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The Sinclair Method – Treatment for Alcohol Addiction


Have you ever noticed how one-size-fits-all very rarely ever fits all? It’is no exception when it comes to methods for treating addiction. There are several addiction recovery methods used throughout the world, and more methods are evolving as science continues to discover new developments on the physical and psychological effects of drug and alcohol use.

In this post we’ll cover the basics of the Sinclair Method, an addiction recovery method that has been gaining more attention in recent years.

The Sinclair Method

Also referred to as TSM, the Sinclair Method is a treatment for alcohol addiction developed by Dr. John D. Sinclair. It uses a technique called pharmacological extinction which is a process of stopping a behavior that has previously been repeatedly rewarded. The Sinclair Method involves taking an opioid antagonist such as Naltrexone or Nalmefene, which chemically interrupts an individual’s action or incentive cycle producing the desire to intake less of the substance rather than more, one hour before consuming alcohol. Eventually, the medication is capable of eliminating the desire to drink.

The Science Behind It

Dr. Sinclair was influenced by Ivan Pavlov, a Russian physiologist primarily known for his research and work in classical conditioning. Pavlov conducted an experiment using dogs where he gave food to the dogs each time a bell was rung. After repeating this process several times, the dogs would salivate at just the sound of the bell. Once the dogs were conditioned in this way, Pavlov stopped giving food to the dogs when the bell was rung, eventually causing the salivating to gradually come to an end. This concept is referred to as “extinction”, something that Dr. Sinclair believed would work similarly with addiction. Over time, the individual who had become conditioned to crave alcohol would instead become conditioned to no longer crave the substance.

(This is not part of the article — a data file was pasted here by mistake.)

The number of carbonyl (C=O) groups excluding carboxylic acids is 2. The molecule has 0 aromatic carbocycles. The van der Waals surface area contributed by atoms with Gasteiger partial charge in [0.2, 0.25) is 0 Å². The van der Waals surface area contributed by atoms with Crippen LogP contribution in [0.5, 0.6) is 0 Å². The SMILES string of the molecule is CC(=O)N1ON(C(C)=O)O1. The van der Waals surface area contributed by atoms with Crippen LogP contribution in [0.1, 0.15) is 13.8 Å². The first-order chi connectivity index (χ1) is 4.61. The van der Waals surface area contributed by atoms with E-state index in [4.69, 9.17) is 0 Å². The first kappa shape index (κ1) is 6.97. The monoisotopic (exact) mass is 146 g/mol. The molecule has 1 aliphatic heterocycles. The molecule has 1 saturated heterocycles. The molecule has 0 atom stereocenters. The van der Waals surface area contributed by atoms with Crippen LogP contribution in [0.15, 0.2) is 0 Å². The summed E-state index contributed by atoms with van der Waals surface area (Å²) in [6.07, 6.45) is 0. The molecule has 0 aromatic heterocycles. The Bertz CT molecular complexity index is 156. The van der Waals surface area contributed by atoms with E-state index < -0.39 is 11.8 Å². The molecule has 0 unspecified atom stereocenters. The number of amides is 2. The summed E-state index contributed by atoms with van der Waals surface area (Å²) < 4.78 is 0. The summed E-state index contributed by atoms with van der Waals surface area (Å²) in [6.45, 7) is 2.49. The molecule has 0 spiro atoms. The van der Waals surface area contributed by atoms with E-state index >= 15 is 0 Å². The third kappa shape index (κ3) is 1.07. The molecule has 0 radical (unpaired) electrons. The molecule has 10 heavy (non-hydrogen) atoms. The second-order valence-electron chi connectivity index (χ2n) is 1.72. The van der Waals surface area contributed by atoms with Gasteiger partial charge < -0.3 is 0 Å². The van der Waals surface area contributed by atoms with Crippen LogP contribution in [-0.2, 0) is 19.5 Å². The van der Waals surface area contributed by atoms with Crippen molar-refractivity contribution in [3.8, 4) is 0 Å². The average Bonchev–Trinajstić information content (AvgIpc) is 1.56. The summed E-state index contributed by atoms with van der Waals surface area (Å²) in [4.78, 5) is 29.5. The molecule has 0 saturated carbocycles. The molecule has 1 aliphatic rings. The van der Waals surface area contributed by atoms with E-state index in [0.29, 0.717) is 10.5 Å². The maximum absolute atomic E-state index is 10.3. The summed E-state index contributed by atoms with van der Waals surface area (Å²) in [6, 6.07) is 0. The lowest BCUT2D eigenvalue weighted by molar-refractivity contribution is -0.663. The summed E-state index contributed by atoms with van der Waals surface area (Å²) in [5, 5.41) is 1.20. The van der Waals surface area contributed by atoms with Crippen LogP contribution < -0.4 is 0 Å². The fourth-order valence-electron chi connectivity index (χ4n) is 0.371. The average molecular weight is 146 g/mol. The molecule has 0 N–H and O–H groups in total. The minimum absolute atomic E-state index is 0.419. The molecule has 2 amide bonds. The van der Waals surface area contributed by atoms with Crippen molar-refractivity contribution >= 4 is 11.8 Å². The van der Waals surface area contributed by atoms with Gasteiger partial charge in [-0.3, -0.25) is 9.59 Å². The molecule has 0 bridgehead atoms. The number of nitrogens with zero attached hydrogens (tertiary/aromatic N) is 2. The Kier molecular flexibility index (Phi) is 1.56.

Does it Work?

The Sinclair Method has a success rate of nearly 80% for those who properly apply this method. Some individuals find the method effective whether they pair it with therapy or not. Using the Sinclair Method, “extinction” can occur in as little as 3 months.

As with all recovery and treatment methods, there are those who will condone and those who will promote it. Some say the Sinclair Method is a treatment that can be effective before meetings and therapy become necessary. Because it is applied while an individual is still actively involved in a behavior they want to change, it can be effective for people who simply want to stop a behavior rather than save themselves from an addiction.

Others say that because the pill isn’t effective without the intake of alcohol, it doesn’t really fix the psychological effects that come with addiction. The medication taken with the Sinclair Method takes time to take effect, while in the meantime the alcoholic continues to drink heavily. Impaired judgement, motor skills, and behaviors could still be present since drinking still continues.

As mentioned before, there’s not a one-size-fits-all solution for every person pursing recovery. Having a trained team of professionals on your side during the recovery process will help you determine which methods and medicine are right for your unique situation.

Related: Physical vs. Psychological Addiction